Whether in cosmetics, textiles, electronics or food, nanoparticles exist in many everyday products where they influence colour, effectiveness or durability. The Bundesanstalt für Materialforschung und -prüfung (BAM) performs research into the effects of nanoparticles on health and the environment. In addition to other methods, small-angle X-ray scattering (SAXS) is used to measure the amount and size of nanoparticles in samples. Here, BAM has set a milestone by commissioning a unique laboratory SAXS device.
The six-meter-long "Multi-scale analyser for ultrafine structures", or MAUS for short, can quantify nanostructures over an unprecedented wide range from 0.2 to 2000 nanometres in large sample volumes. New data correction and evaluation methods developed at BAM complete the instrument, and are essential to reaching its full potential. As a further deviation from the standard laboratory instruments, the MAUS will also be accessible to partner institutes and universities, to accelerate the exchange of ideas and speed up the further development and standardisation of SAXS.
From SAXS to MAUS: nano silver particles go around the world
"The investment was preceded by a worldwide study, to find out how similar the results from the vastly different SAXS instrument designs are. In this way, we find out if SAXS is a reliable measuring method in nanoanalytics", explains BAM scientist Dr. Brian Pauw, who has been researching SAXS for a long time, leading the design and construction of the device. To study this, BAM sent uniform samples with silver particles to 22 leading laboratories. The findings were surprisingly good, exhibiting a 90 – 98% accuracy. "These results show that SAXS – if done correctly – is a reliable nanoparticle and nanostructure measuring method."
Prof. Heinz Sturm heads the Materials Protection and Surface Technology Division and the Nanotechnology Working Group and adds: "In order to meet future demands, the process must be continually refined and expanded in accordance with current requirements. We therefore see the investment in the new laboratory SAXS device MAUS as key, also with regard to international cooperation."
BAM is researching into a safe and compatible use of nanomaterials
Our research is aimed at the safe and compatible use of innovative nanomaterials throughout their entire life cycle: from material development through production, processing, and use to recycling or disposal. BAM President Prof. Ulrich Panne emphasises: "Whether it is about improving flame retardance of plastics or making the bodies of cars and airplanes safer, our basic research and development and definition of European and international standards make an important contribution to the safety of nanotechnology."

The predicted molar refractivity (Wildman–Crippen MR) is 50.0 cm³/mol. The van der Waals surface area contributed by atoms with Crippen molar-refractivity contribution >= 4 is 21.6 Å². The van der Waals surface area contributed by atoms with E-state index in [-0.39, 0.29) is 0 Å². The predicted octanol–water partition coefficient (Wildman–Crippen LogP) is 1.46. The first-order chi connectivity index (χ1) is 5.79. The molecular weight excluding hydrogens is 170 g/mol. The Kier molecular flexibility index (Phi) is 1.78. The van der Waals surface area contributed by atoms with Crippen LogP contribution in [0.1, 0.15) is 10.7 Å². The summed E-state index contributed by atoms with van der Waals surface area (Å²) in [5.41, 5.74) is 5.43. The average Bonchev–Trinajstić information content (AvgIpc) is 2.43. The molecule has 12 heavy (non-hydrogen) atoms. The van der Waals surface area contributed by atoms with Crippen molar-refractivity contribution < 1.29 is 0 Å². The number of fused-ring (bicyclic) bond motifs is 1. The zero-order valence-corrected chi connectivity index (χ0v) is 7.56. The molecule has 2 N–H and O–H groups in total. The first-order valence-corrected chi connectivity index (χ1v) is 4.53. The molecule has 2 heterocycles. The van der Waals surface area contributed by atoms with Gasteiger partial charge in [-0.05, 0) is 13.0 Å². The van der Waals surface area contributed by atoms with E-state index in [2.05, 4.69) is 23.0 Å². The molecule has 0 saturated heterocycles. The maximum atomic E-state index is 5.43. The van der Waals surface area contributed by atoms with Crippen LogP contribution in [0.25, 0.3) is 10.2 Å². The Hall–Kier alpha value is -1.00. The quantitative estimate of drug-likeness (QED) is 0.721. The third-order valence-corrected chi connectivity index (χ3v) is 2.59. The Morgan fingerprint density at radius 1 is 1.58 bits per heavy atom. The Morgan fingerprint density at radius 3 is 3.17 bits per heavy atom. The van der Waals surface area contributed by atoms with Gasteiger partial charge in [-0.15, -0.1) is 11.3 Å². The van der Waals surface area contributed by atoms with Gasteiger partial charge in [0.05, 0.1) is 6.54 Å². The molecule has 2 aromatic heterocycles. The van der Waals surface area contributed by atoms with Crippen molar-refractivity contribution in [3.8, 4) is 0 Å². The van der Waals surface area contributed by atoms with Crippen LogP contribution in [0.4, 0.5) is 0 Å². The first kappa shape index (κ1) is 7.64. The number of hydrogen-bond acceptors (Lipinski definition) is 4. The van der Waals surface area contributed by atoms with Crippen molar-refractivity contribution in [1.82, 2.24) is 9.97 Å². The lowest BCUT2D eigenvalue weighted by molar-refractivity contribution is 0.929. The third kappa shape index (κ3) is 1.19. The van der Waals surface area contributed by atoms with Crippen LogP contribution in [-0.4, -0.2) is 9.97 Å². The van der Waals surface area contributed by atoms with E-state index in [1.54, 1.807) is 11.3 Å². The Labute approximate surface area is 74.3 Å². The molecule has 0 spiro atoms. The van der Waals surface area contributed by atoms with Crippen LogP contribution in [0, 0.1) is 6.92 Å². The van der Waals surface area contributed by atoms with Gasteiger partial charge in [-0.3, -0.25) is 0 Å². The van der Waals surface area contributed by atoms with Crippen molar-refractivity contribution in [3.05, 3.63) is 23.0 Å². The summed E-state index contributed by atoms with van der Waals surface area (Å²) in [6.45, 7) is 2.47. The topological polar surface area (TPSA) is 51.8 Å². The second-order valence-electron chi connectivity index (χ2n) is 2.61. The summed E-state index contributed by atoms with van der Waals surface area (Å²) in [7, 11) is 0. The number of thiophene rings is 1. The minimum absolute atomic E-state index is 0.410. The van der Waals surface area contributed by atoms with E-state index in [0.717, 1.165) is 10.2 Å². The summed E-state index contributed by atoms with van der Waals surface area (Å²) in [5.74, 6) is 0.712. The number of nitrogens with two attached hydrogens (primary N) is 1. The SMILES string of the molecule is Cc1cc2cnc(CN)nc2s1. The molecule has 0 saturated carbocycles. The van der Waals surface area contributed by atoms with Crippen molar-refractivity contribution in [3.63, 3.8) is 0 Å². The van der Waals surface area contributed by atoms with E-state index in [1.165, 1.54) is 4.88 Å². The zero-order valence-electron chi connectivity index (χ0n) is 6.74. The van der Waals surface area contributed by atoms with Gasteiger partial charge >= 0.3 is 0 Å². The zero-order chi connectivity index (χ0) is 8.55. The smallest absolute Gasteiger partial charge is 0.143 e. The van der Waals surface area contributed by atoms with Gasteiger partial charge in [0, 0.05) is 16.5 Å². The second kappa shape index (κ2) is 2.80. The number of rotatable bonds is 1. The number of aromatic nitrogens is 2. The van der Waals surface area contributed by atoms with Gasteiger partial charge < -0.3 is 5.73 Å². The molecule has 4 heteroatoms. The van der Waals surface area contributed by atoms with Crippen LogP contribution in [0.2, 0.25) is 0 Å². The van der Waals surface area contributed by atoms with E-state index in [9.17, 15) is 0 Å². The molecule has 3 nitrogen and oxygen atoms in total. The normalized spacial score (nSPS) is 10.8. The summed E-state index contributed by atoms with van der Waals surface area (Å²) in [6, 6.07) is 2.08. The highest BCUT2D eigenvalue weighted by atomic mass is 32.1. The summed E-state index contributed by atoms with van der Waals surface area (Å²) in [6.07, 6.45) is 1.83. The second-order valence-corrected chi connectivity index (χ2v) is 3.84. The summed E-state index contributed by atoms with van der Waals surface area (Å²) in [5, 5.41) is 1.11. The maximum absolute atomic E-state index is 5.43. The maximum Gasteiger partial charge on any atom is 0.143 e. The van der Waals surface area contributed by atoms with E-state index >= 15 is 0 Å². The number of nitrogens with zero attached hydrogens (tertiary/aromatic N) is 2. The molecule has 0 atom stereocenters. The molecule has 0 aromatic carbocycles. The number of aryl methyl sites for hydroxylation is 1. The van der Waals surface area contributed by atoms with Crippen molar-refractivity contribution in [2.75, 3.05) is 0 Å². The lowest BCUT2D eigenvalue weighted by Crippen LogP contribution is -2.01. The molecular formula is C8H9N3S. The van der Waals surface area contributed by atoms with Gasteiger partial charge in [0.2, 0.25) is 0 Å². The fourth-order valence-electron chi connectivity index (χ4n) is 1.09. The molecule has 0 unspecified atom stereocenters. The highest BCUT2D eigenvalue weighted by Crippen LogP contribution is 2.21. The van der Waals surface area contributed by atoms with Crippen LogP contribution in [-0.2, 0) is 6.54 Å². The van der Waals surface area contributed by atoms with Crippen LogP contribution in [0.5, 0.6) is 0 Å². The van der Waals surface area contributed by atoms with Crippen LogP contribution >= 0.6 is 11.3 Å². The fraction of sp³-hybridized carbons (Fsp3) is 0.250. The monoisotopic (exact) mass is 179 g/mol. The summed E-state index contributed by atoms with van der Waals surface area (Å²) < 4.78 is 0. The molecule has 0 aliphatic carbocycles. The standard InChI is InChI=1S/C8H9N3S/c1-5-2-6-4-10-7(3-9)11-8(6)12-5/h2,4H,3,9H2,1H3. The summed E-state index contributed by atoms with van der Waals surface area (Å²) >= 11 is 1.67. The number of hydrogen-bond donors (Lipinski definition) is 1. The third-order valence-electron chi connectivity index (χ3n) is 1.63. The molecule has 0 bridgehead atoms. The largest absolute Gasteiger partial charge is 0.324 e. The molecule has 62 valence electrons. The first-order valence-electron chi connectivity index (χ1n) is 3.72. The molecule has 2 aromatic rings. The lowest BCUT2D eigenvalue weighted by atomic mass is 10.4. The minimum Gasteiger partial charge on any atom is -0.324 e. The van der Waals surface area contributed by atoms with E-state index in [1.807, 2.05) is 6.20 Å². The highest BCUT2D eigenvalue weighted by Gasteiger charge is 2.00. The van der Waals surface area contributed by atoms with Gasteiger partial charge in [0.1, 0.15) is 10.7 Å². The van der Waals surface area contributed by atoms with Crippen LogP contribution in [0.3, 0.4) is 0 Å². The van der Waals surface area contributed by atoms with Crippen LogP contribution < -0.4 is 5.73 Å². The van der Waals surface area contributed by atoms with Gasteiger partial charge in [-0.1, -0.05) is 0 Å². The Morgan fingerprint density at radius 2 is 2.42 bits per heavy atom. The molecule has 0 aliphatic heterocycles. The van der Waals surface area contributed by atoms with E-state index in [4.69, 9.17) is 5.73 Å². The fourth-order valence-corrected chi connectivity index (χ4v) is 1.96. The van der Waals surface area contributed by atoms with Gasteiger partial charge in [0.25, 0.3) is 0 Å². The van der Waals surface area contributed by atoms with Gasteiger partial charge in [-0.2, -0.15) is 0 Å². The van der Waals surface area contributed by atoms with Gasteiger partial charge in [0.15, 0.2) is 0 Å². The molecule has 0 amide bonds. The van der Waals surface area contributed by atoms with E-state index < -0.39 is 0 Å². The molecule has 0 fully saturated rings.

BAM promotes safety in technology and chemistry.
As a BMWi departmental research institute, BAM performs research, testing and offers advisory support to protect people, the environment and material goods. Its activity in the fields of materials science, materials engineering and chemistry is focussed on the technical safety of products and processes.
BAM’s research is directed towards substances, materials, building elements, components and facilities as well as natural and technical systems important for the national economy and relevant to society. It also tests and assesses their safe handling and operation. BAM develops and validates analysis procedures and assessment methods, models and necessary standards and provides science-based services for the German industry in a European and international framework.
Safety creates markets.
BAM sets and represents high standards for safety in technology and chemistry for Germany and its global markets to further develop the successful German quality culture "Made in Germany“.